Article abstract: Schrödinger invented wave mechanics in 1926, for which he received the Nobel Prize in Physics (along with Paul Adrien Maurice Dirac) in 1933, and he helped to develop the formal equations that are central to quantum mechanics. His pioneering work on the relationship between physics and living systems influenced the growth of molecular biology.
Erwin Schrödinger was born on August 12, 1887, the only child of a well-to-do Viennese family. The Schrödinger family was part of the intellectual life of Vienna during a period when scholarly attainment was regarded as a loftier goal than material or political well-being. Erwin’s father, Rudolf Schrödinger, operated a prosperous linoleum business, but he managed to find time in his schedule to pursue studies in Italian painting, in botany, and in chemistry.
With the exception of a brief stay at a public elementary school in Innsbruck, Erwin was educated by a tutor who visited the family home twice a week. His maternal grandmother was British, and fluency in English gave his studies a considerable boost; as he matured, Schrödinger added proficiency in German, French, and Spanish to his arsenal of languages. Until the age of eleven, Erwin’s primary educational influence was his father, who proved to be an invaluable sounding board on a host of subjects. At this time, Erwin entered the academic Gymnasium at Vienna and commenced a program of studies in the classics and in mathematics and physics.
Schrödinger entered the University of Vienna in 1906. The following year, he began to attend lectures in theoretical physics. In 1910, he received his doctorate and assumed a position as assistant to Franz Exner at the university’s Second Physics Institute, where he remained until the outbreak of World War I. During this period, Schrödinger published papers on a range of subjects, including magnetism, radioactivity, X rays, and Brownian motion. Exner was heavily influenced by Ludwig Boltzmann, an influence which carried over to Schrödinger’s later work. When Schrödinger was awarded the Nobel Prize in 1933, he declared that “his [Boltzmann’s] line of thought may be called my first love in science. No other has ever thus enraptured me or will ever do so again.”
Following an undistinguished service in the military, brief appointments at Jena, Stuttgart, and Breslau culminated with Schrödinger’s appointment in 1921 to the chair of theoretical physics in Zurich, a position formerly held by Albert Einstein. Prior to his stay in Jena, he had married Annemarie Bertel of Salzburg on June 6, 1920. During this period, his papers touched on a number of subjects, including general relativity, probability theory, a lengthy review of dielectric phenomena, and a series of papers on three- and four-color theories of vision. Schrödinger’s main efforts, however, were targeted on atomic theory. The papers that secured his reputation were composed in a half-year’s flourish of creativity before he left Zurich. It was there in 1926 that Schrödinger, at the relatively advanced age of thirty-nine, invented wave mechanics and published what is known as the Schrödinger wave equation, the formalism which is the foundation of modern quantum mechanics.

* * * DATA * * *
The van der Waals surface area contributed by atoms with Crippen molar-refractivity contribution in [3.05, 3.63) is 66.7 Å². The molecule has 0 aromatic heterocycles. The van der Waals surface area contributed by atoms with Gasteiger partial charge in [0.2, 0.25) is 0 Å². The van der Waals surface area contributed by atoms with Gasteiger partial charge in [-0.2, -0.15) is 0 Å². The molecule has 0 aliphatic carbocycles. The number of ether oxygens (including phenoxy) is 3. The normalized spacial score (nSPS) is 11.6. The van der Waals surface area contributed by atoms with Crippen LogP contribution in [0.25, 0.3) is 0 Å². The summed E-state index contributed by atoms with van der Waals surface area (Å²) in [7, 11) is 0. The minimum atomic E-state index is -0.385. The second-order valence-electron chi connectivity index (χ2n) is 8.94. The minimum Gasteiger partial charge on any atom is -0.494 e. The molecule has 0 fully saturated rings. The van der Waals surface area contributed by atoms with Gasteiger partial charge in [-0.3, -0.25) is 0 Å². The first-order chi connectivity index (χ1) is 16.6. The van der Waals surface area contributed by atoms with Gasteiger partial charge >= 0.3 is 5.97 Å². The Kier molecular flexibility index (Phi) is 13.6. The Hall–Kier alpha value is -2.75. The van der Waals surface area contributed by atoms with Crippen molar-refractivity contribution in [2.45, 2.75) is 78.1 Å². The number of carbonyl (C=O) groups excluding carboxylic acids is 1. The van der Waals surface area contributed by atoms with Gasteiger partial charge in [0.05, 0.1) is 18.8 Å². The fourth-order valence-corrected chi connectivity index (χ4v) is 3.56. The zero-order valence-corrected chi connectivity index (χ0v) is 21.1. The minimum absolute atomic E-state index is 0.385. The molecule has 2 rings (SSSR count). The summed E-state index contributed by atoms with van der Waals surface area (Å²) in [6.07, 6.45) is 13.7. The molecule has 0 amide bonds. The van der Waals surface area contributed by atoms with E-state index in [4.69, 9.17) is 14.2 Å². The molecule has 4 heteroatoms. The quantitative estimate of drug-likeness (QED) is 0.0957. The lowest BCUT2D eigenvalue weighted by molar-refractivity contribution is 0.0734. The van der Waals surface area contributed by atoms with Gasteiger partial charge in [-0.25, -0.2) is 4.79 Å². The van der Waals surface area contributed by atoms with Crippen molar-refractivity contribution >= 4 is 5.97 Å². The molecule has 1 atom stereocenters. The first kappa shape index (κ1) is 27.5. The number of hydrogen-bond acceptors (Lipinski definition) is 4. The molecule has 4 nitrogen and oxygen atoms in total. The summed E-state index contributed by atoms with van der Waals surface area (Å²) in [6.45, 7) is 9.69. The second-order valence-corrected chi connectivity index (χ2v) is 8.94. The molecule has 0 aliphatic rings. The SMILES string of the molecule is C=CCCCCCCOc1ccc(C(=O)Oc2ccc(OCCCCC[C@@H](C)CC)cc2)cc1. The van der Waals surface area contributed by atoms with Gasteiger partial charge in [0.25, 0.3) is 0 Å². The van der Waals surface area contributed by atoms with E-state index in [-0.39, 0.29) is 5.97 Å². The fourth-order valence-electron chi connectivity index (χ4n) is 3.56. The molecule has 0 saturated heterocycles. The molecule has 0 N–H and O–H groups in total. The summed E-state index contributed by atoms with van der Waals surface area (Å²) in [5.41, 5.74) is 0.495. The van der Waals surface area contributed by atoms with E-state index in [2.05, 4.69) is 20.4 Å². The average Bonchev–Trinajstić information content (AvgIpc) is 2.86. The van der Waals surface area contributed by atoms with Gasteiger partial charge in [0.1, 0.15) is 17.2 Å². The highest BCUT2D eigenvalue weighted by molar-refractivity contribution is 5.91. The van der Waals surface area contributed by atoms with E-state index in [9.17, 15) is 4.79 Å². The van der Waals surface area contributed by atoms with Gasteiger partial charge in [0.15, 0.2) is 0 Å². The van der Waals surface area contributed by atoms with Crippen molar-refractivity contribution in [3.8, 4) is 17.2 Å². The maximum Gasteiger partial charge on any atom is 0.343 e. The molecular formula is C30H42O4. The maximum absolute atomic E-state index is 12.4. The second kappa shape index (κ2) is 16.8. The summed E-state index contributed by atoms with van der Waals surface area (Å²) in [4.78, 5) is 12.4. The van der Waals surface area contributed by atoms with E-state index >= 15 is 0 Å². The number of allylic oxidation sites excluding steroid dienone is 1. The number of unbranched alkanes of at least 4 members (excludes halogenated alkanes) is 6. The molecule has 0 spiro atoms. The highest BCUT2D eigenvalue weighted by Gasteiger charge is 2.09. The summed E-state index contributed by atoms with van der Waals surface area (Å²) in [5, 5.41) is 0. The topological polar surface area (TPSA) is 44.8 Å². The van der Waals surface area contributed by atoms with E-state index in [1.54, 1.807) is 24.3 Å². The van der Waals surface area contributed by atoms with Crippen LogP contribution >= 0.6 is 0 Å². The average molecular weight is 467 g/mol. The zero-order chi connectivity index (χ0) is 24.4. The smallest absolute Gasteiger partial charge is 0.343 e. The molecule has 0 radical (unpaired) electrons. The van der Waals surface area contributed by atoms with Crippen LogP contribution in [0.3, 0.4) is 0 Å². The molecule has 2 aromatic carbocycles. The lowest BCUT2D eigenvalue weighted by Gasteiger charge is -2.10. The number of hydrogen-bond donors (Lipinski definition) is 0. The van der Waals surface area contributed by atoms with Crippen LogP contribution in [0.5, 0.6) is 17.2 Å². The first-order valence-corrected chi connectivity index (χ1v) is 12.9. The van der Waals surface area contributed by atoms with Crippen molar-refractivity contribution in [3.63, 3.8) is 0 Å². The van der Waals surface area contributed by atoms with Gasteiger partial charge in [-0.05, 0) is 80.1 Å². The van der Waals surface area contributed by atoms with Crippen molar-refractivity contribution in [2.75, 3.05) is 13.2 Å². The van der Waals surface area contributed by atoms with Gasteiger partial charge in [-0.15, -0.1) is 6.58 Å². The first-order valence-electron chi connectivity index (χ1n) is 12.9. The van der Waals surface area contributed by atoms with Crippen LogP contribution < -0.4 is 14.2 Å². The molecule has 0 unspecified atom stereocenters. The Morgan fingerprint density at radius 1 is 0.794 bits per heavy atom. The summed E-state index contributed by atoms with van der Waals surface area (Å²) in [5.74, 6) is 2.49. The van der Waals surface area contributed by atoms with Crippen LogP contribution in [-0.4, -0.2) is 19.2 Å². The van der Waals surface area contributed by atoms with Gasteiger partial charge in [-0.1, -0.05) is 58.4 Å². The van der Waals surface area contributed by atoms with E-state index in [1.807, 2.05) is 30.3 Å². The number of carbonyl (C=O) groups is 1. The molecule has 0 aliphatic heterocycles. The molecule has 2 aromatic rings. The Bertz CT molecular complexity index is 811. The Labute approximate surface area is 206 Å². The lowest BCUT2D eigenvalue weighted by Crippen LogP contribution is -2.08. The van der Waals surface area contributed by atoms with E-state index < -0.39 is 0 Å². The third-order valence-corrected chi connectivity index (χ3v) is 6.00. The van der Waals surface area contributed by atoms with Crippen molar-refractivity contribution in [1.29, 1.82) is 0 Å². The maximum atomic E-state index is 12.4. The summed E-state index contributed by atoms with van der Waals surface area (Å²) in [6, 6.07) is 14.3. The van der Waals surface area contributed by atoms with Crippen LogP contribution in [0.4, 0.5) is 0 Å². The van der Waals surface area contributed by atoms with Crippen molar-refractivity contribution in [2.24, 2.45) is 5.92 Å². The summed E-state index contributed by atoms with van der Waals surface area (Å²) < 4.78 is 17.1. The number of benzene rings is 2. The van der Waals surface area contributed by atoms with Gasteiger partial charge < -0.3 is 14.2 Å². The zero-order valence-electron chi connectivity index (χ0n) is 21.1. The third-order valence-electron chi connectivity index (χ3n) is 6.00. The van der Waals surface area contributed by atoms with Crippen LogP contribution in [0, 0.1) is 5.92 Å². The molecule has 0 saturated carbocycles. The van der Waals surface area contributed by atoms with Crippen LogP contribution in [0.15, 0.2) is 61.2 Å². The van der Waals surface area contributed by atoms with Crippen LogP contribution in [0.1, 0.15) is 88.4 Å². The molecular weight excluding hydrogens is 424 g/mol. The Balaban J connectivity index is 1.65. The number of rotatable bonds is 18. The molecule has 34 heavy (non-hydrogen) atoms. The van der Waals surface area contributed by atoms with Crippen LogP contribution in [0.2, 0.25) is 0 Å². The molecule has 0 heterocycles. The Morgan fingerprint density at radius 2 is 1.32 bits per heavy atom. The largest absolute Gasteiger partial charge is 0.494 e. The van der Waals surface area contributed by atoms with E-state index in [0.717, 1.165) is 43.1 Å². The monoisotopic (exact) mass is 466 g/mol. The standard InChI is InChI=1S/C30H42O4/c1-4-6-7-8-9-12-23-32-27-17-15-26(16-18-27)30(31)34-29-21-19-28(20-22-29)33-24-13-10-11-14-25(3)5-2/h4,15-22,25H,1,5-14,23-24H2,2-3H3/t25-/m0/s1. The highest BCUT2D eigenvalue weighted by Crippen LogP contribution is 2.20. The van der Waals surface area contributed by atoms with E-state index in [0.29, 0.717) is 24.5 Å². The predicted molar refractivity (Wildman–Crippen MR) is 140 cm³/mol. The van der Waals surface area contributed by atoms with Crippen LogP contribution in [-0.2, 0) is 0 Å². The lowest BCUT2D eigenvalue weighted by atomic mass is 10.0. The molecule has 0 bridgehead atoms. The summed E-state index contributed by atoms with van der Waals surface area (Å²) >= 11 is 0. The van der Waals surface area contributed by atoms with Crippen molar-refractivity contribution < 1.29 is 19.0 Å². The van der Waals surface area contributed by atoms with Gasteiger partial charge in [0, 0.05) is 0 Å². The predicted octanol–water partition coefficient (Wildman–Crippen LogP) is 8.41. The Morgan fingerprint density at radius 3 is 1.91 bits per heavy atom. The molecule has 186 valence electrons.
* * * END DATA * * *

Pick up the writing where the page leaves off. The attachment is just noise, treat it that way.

Schrödinger’s invention of wave mechanics represented an attempt to overcome some difficulties generated by Niels Bohr’s theory of the hydrogen atom. In particular, attempts to construct a theory of a stable system of more than two particles (such as the helium atom, with a nucleus and two electrons) had failed. The inspiration for Schrödinger’s wave mechanics was Louis de Broglie’s suggestion that particles are nothing more than a wave crest on a background of waves. De Broglie supposed that electrons display wave features, and, in order to support this thesis, he attempted to fit a whole number of wavelengths into each electron orbit, in a way which precluded the possibility of in-between orbits. He concluded that both wave and particle behavior are inextricably combined in the case of the electron. On behalf of his thesis, de Broglie predicted that matter-waves would be detected by diffracting a beam of electrons from a crystal. Even as de Broglie was formulating his ideas, this effect was observed in 1922 by Charles Kunsman and Clinton Davisson.
Schrödinger used the mathematics of waves in a way which attempted to eliminate quantum jumps, or the notion that electrons move instantaneously from one level to another. He sought to represent this quantum transition as the passage of energy from one vibrational form into another, rather than as the jumping of electrons. The transition of an electron from one energy state to another, Schrödinger believed, was akin to the change in the vibration of a violin string from one note to another. These results were announced by Schrödinger in four seminal papers published in the Annalen der Physik early in 1926, the first of which contains his famous wave equation.
Schrödinger’s wave mechanics was eagerly embraced by numerous scientists who had been puzzled by the emerging atomic theory and regarded the model of a wave as furnishing a realistic account of microprocesses; it was also criticized on a number of counts. It was not clear, for example, how an entity such as a wave could make a Geiger counter click as though a single particle were being recorded. Furthermore, it was not evident how black-body radiation was to be explained in terms of Schrödinger’s waves. A further wrinkle was added when Carl Eckart and Paul Adrien Maurice Dirac showed that Werner Heisenberg’s equations (which were based on the supposition that electrons are particles) were equivalent to Schrödinger’s theory that...
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